The Association Between Alcohol Consumption and Prevalent Cardiovascular Diseases Among HIV-Infected and HIV-Uninfected Men


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Abstract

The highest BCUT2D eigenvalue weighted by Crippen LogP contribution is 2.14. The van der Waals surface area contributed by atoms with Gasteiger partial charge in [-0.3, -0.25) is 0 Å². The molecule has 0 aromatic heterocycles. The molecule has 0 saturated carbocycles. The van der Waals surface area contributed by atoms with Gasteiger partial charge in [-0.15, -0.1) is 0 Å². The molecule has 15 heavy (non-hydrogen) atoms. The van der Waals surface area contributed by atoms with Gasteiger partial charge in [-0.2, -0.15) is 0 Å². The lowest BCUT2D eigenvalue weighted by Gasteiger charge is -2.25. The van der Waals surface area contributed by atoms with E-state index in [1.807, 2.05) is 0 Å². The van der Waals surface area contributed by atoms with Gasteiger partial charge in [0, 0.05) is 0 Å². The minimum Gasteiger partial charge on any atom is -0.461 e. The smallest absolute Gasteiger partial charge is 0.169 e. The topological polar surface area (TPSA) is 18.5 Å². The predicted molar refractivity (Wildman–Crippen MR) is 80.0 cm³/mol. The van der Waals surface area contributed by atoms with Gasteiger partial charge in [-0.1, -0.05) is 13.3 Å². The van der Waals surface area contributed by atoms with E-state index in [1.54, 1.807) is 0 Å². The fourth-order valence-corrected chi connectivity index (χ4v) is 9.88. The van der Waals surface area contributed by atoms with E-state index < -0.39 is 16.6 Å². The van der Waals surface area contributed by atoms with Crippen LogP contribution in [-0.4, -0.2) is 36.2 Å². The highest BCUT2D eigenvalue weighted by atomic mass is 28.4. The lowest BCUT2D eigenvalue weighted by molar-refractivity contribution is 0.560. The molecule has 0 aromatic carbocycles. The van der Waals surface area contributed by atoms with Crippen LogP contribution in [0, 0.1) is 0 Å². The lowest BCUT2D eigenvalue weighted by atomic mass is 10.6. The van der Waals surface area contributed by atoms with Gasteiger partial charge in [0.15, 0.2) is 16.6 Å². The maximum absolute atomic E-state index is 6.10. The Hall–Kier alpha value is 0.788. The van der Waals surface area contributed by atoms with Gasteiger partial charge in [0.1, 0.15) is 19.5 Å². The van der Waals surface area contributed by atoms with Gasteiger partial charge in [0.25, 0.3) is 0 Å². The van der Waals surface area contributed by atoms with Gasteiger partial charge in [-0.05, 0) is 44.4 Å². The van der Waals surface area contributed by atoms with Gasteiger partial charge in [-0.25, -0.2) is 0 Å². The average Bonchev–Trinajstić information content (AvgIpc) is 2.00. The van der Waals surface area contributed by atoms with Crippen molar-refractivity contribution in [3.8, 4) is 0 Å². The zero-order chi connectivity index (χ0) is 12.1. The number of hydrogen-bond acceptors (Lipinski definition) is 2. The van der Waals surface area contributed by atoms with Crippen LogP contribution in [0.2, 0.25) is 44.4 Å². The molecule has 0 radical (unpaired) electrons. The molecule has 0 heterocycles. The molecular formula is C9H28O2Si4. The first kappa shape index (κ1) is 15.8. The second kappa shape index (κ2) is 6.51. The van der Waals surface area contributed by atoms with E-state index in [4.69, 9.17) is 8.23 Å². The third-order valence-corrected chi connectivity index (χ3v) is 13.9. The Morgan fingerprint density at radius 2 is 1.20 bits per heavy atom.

Objective:To determine whether alcohol consumption is associated with cardiovascular disease (CVD) among HIV-infected veterans.Methods:Using established thresholds for alcohol consumption, we analyzed cross-sectional data from 4743 men (51% HIV infected) from the Veterans Aging Cohort Study, a prospective cohort of HIV-infected veterans and demographically similar HIV-uninfected veterans. Using logistic regression, we estimated the odds ratio (OR) for the association between alcohol consumption and prevalent CVD.Results:Among HIV-infected and HIV-uninfected men, respectively, hazardous drinking (33.2% vs. 30.9%,), alcohol abuse and dependence (20.9% vs. 26.2%), and CVD (14.6% vs. 19.8%) were common. Among HIV-infected men, hazardous drinking [OR = 1.43, 95% confidence interval (CI) = 1.05 to 1.94] and alcohol abuse and dependence (OR = 1.55, 95% CI = 1.07 to 2.23) were associated with a higher prevalence of CVD compared with infrequent and moderate drinking. Among HIV-uninfected men, past drinkers had a higher prevalence of CVD (OR = 1.30, 95% CI = 1.01 to 1.67). For HIV-infected and HIV-uninfected men, traditional risk factors and kidney disease were associated with CVD.Conclusions:Among HIV-infected men, hazardous drinking and alcohol abuse and dependence were associated with a higher prevalence of CVD compared with infrequent and moderate drinking even after adjusting for traditional CVD risk factors, antiretroviral therapy, and CD4 count.

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